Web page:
Patty Griffin’s new album, Downtown Church, was recorded in Nashville at The Downtown Presbyterian Church, at the corner of 5th and Church. Seemingly an obvious name, it takes on significance when thought of through the November 8, 1914 words of the Rev. James I. Vance, from The Contributor:
“We are a downtown church. Some regard this as a handicap. I look upon it as an asset. Give me a church where life is densest, and human need is greatest – not a church in some sequestered sylvan retreat, not a temple in some lonely solitude removed from the walks of life and attended only by the children of privilege and leisure, but give me a church whose doorstep is on the pavement, against whose walls beat and lap the tides of labor, whose hymns mingle with the rattle of cars and the groans of traffic, whose seats are within easy reach of those falling under heavy burdens, and whose altars are hallowed by the publican’s prayer. God grant that this old church on the busiest corner in town may increasingly be that kind of church.”
Church takes on a multitude of meanings in our minds. For some it represents a place of refuge; for others it’s the last place they want to be found. No matter one’s faith, or lack thereof, the word likely conjures up strong feelings. And that’s what makes this project so interesting.
NPR’s Elena See describes it most eloquently:
“…What makes Downtown Church even more relevant – and, frankly, more touching – is that Griffin says she’s working through complicated feelings about religion and her own sense of faith. Downtown Church is her way of exploring those feelings. For the rest of us, the music is just plain good. And, for some of us, it’s a feel-good re-introduction to ideas and feelings that might be uncomfortably familiar.”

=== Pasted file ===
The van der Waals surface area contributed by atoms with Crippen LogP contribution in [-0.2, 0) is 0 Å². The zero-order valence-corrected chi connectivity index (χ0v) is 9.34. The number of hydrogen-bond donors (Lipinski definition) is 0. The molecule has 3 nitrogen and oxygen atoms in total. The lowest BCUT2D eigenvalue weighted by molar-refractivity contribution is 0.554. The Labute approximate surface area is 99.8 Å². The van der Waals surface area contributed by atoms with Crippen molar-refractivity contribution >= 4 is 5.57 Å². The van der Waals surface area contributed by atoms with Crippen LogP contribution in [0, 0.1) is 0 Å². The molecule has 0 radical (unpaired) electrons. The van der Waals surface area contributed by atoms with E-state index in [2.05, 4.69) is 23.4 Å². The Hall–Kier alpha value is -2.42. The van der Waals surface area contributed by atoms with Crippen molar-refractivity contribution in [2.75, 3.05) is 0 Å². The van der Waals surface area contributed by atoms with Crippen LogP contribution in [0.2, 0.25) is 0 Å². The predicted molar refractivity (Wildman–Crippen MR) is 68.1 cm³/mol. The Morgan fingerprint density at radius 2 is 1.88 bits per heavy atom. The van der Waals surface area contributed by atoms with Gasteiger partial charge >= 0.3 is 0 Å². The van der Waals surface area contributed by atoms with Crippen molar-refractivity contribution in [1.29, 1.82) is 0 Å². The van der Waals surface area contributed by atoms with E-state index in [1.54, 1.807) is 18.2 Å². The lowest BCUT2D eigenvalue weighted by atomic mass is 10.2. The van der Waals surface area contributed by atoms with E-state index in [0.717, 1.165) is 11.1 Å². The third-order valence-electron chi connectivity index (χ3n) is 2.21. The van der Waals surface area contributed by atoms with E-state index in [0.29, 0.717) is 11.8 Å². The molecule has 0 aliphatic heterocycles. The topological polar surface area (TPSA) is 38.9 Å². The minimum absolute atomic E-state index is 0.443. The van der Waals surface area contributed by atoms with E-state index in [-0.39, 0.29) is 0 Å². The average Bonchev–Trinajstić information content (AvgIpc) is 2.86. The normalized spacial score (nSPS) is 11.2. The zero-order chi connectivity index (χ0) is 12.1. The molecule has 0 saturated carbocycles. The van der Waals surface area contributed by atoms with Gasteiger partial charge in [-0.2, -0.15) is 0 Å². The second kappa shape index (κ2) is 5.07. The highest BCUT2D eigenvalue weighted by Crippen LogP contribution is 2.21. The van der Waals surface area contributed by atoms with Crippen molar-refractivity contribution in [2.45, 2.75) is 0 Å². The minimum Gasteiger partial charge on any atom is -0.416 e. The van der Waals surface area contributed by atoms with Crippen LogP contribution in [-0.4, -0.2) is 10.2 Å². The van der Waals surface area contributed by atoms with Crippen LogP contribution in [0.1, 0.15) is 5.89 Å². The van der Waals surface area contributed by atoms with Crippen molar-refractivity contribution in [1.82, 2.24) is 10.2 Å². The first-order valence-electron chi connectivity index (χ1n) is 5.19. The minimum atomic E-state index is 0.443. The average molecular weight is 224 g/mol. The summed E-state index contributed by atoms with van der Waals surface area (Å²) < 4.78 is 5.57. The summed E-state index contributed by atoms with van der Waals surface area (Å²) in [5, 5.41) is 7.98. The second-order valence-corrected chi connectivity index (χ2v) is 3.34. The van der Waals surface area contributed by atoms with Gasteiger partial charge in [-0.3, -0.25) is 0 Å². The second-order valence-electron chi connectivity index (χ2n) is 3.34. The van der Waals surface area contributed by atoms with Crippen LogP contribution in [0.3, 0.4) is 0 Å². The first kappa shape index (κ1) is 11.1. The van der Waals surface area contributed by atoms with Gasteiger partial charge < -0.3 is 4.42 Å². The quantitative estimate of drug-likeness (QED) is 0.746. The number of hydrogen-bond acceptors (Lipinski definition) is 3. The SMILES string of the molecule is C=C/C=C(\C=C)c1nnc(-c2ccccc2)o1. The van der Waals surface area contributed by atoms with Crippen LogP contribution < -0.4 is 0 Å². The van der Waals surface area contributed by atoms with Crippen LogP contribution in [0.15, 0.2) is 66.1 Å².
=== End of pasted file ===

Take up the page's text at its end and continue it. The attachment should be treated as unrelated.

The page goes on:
Traditional Gospel music isn’t exactly released to increase one’s commerciality, so it’s not hard to infer that Griffin recorded this project from a deep place in her heart, mind and soul.
I read about the actual recording process of this project through the words of Mark Lemley in Nashville’s homeless newspaper, The Contributor, in his article “Downtown Church: Searching for Gospel, Upstairs and Down.” In the article, Lemley provides context for the importance of the album’s recording location by not only sharing about its history (it started in 1816), but about this particular church’s embrace of society’s outcast. The church serves over 500 plates of food in its downstairs to homeless people every week. Lemley goes on to point out the sincerity felt through the art and person of Griffin, after sharing a quote he received from her about the importance she sees in Gospel music, that it is “the foundation” to all music.
“This gives Downtown Church a different kind of edge than most ‘Gospel’ music that comes out of Nashville. Griffin brings in an understanding of what happens downstairs – addiction, homelessness, poverty, doubt, fear and loss – and she doesn’t check all that understanding at the sanctuary door. She allows her own vision and experiences to remain at the root of these Gospel songs.”
If “church” was more closely associated in our minds with Patty Griffin-level art, and the sense of one’s fellow man mentioned above, it would probably be a far more popular word.